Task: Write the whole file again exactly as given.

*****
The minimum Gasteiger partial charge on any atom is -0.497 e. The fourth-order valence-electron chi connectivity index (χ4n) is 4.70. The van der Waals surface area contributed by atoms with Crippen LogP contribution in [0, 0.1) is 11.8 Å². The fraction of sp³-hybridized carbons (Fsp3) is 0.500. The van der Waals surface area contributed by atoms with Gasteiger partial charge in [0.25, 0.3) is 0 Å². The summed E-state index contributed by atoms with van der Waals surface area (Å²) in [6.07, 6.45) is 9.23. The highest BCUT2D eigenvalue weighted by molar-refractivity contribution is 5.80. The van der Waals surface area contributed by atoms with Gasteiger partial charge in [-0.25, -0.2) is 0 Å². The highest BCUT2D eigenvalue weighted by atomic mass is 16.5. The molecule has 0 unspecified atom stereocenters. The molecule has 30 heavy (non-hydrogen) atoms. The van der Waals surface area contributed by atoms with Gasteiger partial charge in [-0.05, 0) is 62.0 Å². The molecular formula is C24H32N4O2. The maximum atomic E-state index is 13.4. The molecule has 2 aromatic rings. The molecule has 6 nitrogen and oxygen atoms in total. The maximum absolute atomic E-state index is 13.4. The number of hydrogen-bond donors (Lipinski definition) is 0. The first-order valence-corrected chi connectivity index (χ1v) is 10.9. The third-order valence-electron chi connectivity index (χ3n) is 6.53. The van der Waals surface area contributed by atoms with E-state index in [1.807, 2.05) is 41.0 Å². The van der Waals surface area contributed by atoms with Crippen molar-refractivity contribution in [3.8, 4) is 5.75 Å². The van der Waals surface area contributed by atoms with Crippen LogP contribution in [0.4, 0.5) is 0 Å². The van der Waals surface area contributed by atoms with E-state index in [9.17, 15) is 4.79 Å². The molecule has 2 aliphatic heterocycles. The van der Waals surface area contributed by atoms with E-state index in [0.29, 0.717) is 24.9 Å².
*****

The minimum Gasteiger partial charge on any atom is -0.497 e. The fourth-order valence-electron chi connectivity index (χ4n) is 4.70. The van der Waals surface area contributed by atoms with Crippen LogP contribution in [0, 0.1) is 11.8 Å². The fraction of sp³-hybridized carbons (Fsp3) is 0.500. The van der Waals surface area contributed by atoms with Gasteiger partial charge in [0.25, 0.3) is 0 Å². The summed E-state index contributed by atoms with van der Waals surface area (Å²) in [6.07, 6.45) is 9.23. The highest BCUT2D eigenvalue weighted by molar-refractivity contribution is 5.80. The van der Waals surface area contributed by atoms with Gasteiger partial charge in [-0.25, -0.2) is 0 Å². The highest BCUT2D eigenvalue weighted by atomic mass is 16.5. The molecule has 0 unspecified atom stereocenters. The molecule has 30 heavy (non-hydrogen) atoms. The van der Waals surface area contributed by atoms with Gasteiger partial charge in [-0.05, 0) is 62.0 Å². The molecular formula is C24H32N4O2. The maximum atomic E-state index is 13.4. The molecule has 2 aromatic rings. The molecule has 6 nitrogen and oxygen atoms in total. The maximum absolute atomic E-state index is 13.4. The number of hydrogen-bond donors (Lipinski definition) is 0. The first-order valence-corrected chi connectivity index (χ1v) is 10.9. The third-order valence-electron chi connectivity index (χ3n) is 6.53. The van der Waals surface area contributed by atoms with E-state index in [1.807, 2.05) is 41.0 Å². The van der Waals surface area contributed by atoms with Crippen molar-refractivity contribution in [3.8, 4) is 5.75 Å². The van der Waals surface area contributed by atoms with Crippen LogP contribution in [0.4, 0.5) is 0 Å². The van der Waals surface area contributed by atoms with E-state index in [9.17, 15) is 4.79 Å². The molecule has 2 aliphatic heterocycles. The van der Waals surface area contributed by atoms with E-state index in [0.29, 0.717) is 24.9 Å².